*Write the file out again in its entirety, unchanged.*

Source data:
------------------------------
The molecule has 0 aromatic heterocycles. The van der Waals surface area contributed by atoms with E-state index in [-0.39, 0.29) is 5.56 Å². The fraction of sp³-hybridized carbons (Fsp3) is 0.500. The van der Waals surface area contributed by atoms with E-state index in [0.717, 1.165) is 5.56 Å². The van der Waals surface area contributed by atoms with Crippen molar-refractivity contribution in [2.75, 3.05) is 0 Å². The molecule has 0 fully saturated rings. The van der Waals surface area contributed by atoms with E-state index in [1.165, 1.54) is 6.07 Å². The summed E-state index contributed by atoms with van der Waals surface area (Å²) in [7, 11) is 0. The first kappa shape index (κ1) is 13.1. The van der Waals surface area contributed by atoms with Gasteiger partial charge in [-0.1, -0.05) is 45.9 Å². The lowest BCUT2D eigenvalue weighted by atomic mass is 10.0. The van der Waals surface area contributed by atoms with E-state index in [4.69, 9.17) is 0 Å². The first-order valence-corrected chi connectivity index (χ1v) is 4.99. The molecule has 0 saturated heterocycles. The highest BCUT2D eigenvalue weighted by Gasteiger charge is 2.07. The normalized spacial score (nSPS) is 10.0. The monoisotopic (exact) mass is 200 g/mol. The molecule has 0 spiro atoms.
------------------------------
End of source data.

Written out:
The molecule has 0 aromatic heterocycles. The van der Waals surface area contributed by atoms with E-state index in [-0.39, 0.29) is 5.56 Å². The fraction of sp³-hybridized carbons (Fsp3) is 0.500. The van der Waals surface area contributed by atoms with E-state index in [0.717, 1.165) is 5.56 Å². The van der Waals surface area contributed by atoms with Crippen molar-refractivity contribution in [2.75, 3.05) is 0 Å². The molecule has 0 fully saturated rings. The van der Waals surface area contributed by atoms with E-state index in [1.165, 1.54) is 6.07 Å². The summed E-state index contributed by atoms with van der Waals surface area (Å²) in [7, 11) is 0. The first kappa shape index (κ1) is 13.1. The van der Waals surface area contributed by atoms with Gasteiger partial charge in [-0.1, -0.05) is 45.9 Å². The lowest BCUT2D eigenvalue weighted by atomic mass is 10.0. The van der Waals surface area contributed by atoms with E-state index in [4.69, 9.17) is 0 Å². The first-order valence-corrected chi connectivity index (χ1v) is 4.99. The molecule has 0 saturated heterocycles. The highest BCUT2D eigenvalue weighted by Gasteiger charge is 2.07. The normalized spacial score (nSPS) is 10.0. The monoisotopic (exact) mass is 200 g/mol. The molecule has 0 spiro atoms.